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Local Time Sharing for Index Coding
"... Abstract—A series of extensions of the index coding schemes based on time sharing by Birk and Kol, by Blasiak, Kleinberg, and Lubetzky, and by Shanmugam, Dimakis, and Langberg are presented. Each extension strictly improves upon the previous extensions as well as the existing schemes. The main idea ..."
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Abstract—A series of extensions of the index coding schemes based on time sharing by Birk and Kol, by Blasiak, Kleinberg, and Lubetzky, and by Shanmugam, Dimakis, and Langberg are presented. Each extension strictly improves upon the previous extensions as well as the existing schemes. The main idea behind these extensions is local time sharing over subproblems introduced by Shanmugam et al., in which the local side information available at each receiver is exploited to send the subproblm indices with a fewer number of transmissions. The final extension, despite being the best in this class of coding schemes, is shown to be still suboptimal, characterizing the fundamental limit of local time sharing. I.
Fundamental Limits of Caching in Wireless D2D Networks
, 2014
"... We consider a wireless DevicetoDevice (D2D) network where communication is restricted to be singlehop. Users make arbitrary requests from a finite library of files and have precached information on their devices, subject to a pernode storage capacity constraint. A similar problem has already be ..."
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We consider a wireless DevicetoDevice (D2D) network where communication is restricted to be singlehop. Users make arbitrary requests from a finite library of files and have precached information on their devices, subject to a pernode storage capacity constraint. A similar problem has already been considered in an “infrastructure ” setting, where all users receive a common multicast (coded) message from a single omniscient server (e.g., a base station having all the files in the library) through a shared bottleneck link. In this work, we consider a D2D “infrastructureless ” version of the problem. We propose a caching strategy based on deterministic assignment of subpackets of the library files, and a coded delivery strategy where the users send linearly coded messages to each other in order to collectively satisfy their demands. We also consider a random caching strategy, which is more suitable to a fully decentralized implementation. Under certain conditions, both approaches can achieve the information theoretic outer bound within a constant multiplicative factor. In our previous work, we showed that a caching D2D wireless network with onehop communication, random caching, and uncoded delivery (direct file transmissions), achieves the same throughput scaling law of the infrastructurebased coded multicasting scheme, in the regime of large number of users and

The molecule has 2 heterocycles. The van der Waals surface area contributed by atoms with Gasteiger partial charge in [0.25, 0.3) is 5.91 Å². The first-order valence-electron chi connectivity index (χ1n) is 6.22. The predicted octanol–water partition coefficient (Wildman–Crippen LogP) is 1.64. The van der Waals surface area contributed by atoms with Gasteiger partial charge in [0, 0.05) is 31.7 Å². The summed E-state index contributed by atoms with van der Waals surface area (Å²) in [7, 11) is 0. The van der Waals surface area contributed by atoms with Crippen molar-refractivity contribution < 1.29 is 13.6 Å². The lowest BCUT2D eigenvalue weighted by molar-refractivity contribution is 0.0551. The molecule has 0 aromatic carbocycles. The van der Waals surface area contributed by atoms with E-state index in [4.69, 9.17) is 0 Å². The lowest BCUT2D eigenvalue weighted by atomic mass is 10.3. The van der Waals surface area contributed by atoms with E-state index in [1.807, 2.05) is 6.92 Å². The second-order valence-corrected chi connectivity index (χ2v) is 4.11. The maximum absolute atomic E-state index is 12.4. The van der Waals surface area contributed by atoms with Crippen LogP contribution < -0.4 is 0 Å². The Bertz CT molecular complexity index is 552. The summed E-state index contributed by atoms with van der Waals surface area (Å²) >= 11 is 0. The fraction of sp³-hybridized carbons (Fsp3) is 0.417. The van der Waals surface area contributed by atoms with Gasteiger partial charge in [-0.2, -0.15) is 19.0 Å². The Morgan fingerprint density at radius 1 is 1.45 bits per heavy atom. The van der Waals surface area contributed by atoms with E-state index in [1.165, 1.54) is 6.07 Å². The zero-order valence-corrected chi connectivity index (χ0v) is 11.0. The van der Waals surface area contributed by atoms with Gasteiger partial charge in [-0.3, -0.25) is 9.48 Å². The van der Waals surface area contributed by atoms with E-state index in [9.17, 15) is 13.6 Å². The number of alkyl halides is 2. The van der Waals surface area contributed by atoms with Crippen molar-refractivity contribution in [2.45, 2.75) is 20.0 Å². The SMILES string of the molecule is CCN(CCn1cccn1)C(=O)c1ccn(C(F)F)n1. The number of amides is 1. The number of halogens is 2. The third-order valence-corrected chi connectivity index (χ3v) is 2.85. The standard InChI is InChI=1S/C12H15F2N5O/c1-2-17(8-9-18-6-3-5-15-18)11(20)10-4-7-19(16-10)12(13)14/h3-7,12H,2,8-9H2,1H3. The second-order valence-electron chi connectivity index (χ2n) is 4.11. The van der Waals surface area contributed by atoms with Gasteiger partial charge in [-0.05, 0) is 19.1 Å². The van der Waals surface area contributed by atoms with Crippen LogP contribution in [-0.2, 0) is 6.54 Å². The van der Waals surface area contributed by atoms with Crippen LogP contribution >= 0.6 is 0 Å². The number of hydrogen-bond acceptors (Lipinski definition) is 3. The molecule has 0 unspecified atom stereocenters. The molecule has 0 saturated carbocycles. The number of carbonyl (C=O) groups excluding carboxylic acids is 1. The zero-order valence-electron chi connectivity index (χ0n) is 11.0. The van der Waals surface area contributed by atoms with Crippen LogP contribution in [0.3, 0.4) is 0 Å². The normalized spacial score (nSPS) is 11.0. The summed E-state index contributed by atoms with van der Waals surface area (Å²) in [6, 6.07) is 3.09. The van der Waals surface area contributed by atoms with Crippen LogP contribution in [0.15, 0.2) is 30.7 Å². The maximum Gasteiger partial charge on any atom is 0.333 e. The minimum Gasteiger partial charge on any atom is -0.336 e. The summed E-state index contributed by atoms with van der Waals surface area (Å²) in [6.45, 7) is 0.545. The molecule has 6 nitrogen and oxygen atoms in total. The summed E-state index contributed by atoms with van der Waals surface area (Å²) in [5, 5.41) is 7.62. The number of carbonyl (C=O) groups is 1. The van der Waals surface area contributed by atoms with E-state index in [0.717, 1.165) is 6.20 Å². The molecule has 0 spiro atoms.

Structural properties of index coding capacity using fractional graph theory
 IEEE INT. SYMP. INF. THEORY
, 2015
"... The capacity region of the index coding problem is characterized through the notion of confusion graph and its fractional chromatic number. Based on this multiletter characterization, several structural properties of the capacity region are established, some of which are already noted by Tahmasbi, ..."
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The capacity region of the index coding problem is characterized through the notion of confusion graph and its fractional chromatic number. Based on this multiletter characterization, several structural properties of the capacity region are established, some of which are already noted by Tahmasbi, Shahrasbi, and Gohari, but proved here with simple and more direct graphtheoretic arguments. In particular, the capacity region of a given index coding problem is shown to be simple functionals of the capacity regions of smaller subproblems when the interaction between the subproblems is none, oneway, or complete.
Linear codes are optimal for indexcoding instances with five or fewer receivers
, 2014
"... Abstract—We study zeroerror unicast indexcoding instances, where each receiver must perfectly decode its requested message set, and the message sets requested by any two receivers do not overlap. We show that for all these instances with up to five receivers, linear index codes are optimal. Althou ..."